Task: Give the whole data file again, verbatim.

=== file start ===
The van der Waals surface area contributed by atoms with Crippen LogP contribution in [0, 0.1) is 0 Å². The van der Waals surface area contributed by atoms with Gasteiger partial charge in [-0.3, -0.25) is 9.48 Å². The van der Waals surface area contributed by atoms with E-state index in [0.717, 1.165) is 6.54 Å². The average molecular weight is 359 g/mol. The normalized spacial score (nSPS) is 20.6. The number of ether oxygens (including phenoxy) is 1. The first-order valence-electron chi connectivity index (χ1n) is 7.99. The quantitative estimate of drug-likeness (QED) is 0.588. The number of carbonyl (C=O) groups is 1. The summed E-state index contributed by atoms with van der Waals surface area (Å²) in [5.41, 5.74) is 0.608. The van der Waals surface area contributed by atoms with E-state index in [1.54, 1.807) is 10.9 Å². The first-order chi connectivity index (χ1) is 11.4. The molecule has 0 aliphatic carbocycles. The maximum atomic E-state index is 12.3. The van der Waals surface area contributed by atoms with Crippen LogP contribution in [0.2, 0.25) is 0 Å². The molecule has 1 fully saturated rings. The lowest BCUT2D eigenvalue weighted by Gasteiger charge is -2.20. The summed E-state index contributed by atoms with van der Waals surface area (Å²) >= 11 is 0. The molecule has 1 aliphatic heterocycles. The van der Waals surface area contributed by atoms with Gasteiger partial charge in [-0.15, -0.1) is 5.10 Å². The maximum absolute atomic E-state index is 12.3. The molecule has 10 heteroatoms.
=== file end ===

The van der Waals surface area contributed by atoms with Crippen LogP contribution in [0, 0.1) is 0 Å². The van der Waals surface area contributed by atoms with Gasteiger partial charge in [-0.3, -0.25) is 9.48 Å². The van der Waals surface area contributed by atoms with E-state index in [0.717, 1.165) is 6.54 Å². The average molecular weight is 359 g/mol. The normalized spacial score (nSPS) is 20.6. The number of ether oxygens (including phenoxy) is 1. The first-order valence-electron chi connectivity index (χ1n) is 7.99. The quantitative estimate of drug-likeness (QED) is 0.588. The number of carbonyl (C=O) groups is 1. The summed E-state index contributed by atoms with van der Waals surface area (Å²) in [5.41, 5.74) is 0.608. The van der Waals surface area contributed by atoms with E-state index in [1.54, 1.807) is 10.9 Å². The first-order chi connectivity index (χ1) is 11.4. The molecule has 0 aliphatic carbocycles. The maximum atomic E-state index is 12.3. The van der Waals surface area contributed by atoms with Crippen LogP contribution in [0.2, 0.25) is 0 Å². The molecule has 1 fully saturated rings. The lowest BCUT2D eigenvalue weighted by Gasteiger charge is -2.20. The summed E-state index contributed by atoms with van der Waals surface area (Å²) >= 11 is 0. The molecule has 1 aliphatic heterocycles. The van der Waals surface area contributed by atoms with Gasteiger partial charge in [-0.15, -0.1) is 5.10 Å². The maximum absolute atomic E-state index is 12.3. The molecule has 10 heteroatoms.